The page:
When nations go to
war you invariably hear this business about God being on one side or
the other. The more easily proven and therefore useful question should
be: "Is humor on your side?" If you're the invader and the jokes are at
your expense rather than at the expense of those you're trying to
defeat, you've already lost one of the most important battles of the
war, and will likely lose the rest.
week commemorates the fourth anniversary of the Iraq war. It's not a
joke-ridden occasion, although I'm not of the opinion that just because
something has been a catastrophic tragedy that has killed tens of
thousands of people, destroyed a nation and now risks precipitating a
regional war, it shouldn't be made fun of.
that were the case we'd never have had "Catch-22" and "M*A*S*H" and
"Slaughterhouse-Five," the great satirical novels of military absurdity
in World War II and the Korean War, or even "La Vita e bella" -- "Life
Is Beautiful" -- the great movie by the Italian Roberto Benigni, which
won four Oscars 10 years ago and managed to turn the horror of the
Holocaust on its head not by denying it, but by denying it the ability
to conquer a child's innocence and sense of joy.
can't laugh away an executioner. But humor can stand up to brutality by
demolishing its rationale, by showing it up for the perversion of
humanity that it is. Laughing in the face of the executioner is a more
powerful last rite than anything a priest could dish out. In that sense
humor is powerfully redeeming, but I think only if humor is on the side
of the good.
It wasn't on
America's side in March 2003. Looking back at the jokes that
accompanied the early days of the invasion and the occupation, we can
hear in retrospect the sickness at the heart of the justifications for
the war: the arrogance, the presumption, the ignorance that led the
Bush fraternity boys to launch a war of choice any college freshman
who's taken a survey course in Middle East history could have told them
they could not possibly win. (The 296 members of the House of
Representatives and 77 senators who voted for the war must've missed
that course.) Here's one: "Question: Who is an Iraqi hero? Answer: He's
the one that waited thirty seconds before he surrendered." It's
doubtful that too many people put Iraqis and surrender in the same
sentence anymore. "Question: What should Iraq get for its air defense
system? Answer: A refund." None of the soldiers and their comrades
involved in the five recent helicopter crashes in Iraq are telling that
sort of joke anymore.
Dennis Miller -- the intellectual's Ann Coulter -- on the Tonight Show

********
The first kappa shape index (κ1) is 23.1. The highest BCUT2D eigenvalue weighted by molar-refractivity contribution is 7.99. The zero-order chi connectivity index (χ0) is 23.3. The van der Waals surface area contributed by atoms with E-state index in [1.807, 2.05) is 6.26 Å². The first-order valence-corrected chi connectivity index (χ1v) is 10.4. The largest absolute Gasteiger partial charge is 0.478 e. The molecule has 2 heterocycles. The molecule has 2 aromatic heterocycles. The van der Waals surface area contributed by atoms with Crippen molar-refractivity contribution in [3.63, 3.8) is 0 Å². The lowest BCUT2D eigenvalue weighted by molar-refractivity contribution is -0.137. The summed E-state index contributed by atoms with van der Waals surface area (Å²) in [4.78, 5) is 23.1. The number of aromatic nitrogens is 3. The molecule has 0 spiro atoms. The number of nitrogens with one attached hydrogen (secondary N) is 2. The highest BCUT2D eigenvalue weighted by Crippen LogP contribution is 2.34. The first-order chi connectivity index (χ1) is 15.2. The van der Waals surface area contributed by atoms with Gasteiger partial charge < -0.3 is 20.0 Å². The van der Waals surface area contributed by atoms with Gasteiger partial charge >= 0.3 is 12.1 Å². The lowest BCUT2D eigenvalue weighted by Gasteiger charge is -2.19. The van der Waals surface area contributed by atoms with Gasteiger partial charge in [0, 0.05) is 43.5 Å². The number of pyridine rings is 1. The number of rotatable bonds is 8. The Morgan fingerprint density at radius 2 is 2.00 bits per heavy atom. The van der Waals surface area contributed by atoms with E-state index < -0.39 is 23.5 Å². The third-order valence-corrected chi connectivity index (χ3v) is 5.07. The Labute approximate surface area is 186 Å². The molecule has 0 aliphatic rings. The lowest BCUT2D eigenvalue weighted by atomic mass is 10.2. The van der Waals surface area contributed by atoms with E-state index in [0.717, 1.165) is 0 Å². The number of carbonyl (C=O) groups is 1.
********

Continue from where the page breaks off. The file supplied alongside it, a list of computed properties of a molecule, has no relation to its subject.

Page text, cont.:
one month before the invasion: "I would call the French scumbags, but
that, of course, would be a disservice to bags filled with scum. I say
we invade Iraq, then invade Chirac." The triumphalists were firing off
these lines like it was their due to joke about Iraqis surrendering,
because it was America's due to invade Iraq and decide its fate. The
jokes weren't just a projection of presumed victories. They defined the
Bush doctrine by other means. We joke, therefore we conquer: It's the
essence of imperial humor. You can see now how far off the mark, how
stupid, the jokes were.
jokes that have the most bite were delivered at the time by the kind of
dissenters who weren't nearly so sure all the French-bashing and
hilarious warmongering on Iraqis was particularly wise. Here's Tina Fey
on Saturday Night Live, one week before the invasion: "In protest to
France's opposition to a U.S. war in Iraq, the U.S. Congress' cafeteria
has changed French fries and French toast to freedom fries and freedom
toast. Afterwards, the congressmen were so pleased with themselves,
they all started Freedom kissing each other. In a related story, in
France, American cheese is now referred to as idiot cheese." It
probably still is. Fey wasn't finished: "And don't think that by eating
Freedom fries that you're being patriotic and helping the war effort.
Use less gasoline, read a newspaper. You know what? How about we cool
it with the Freedom fries anyway, you fat asses. We are the fattest
country in the world. Have you ever walked around an American mall?
It's nothing but Chick-fil-As and Lane Bryant track suits busting at
Leave it to David
Letterman to sum up the entire Iraq war, past, present and future, in
one line. Here's how he joked right about the time of George W. Bush's
"Mission Accomplished" speech on the USS Abraham Lincoln, which was a
joke in itself: "We have defeated Saddam Hussein and Iraq. The good
news is, Iraq is ours. And the bad news is, Iraq is ours." Still
timeless after all these years.
Tristam is a News-Journal editorial writer. Reach him at firstname.lastname@example.org or through his personal Web site at www.pierretristam.com .
© 2007 News-Journal Corporation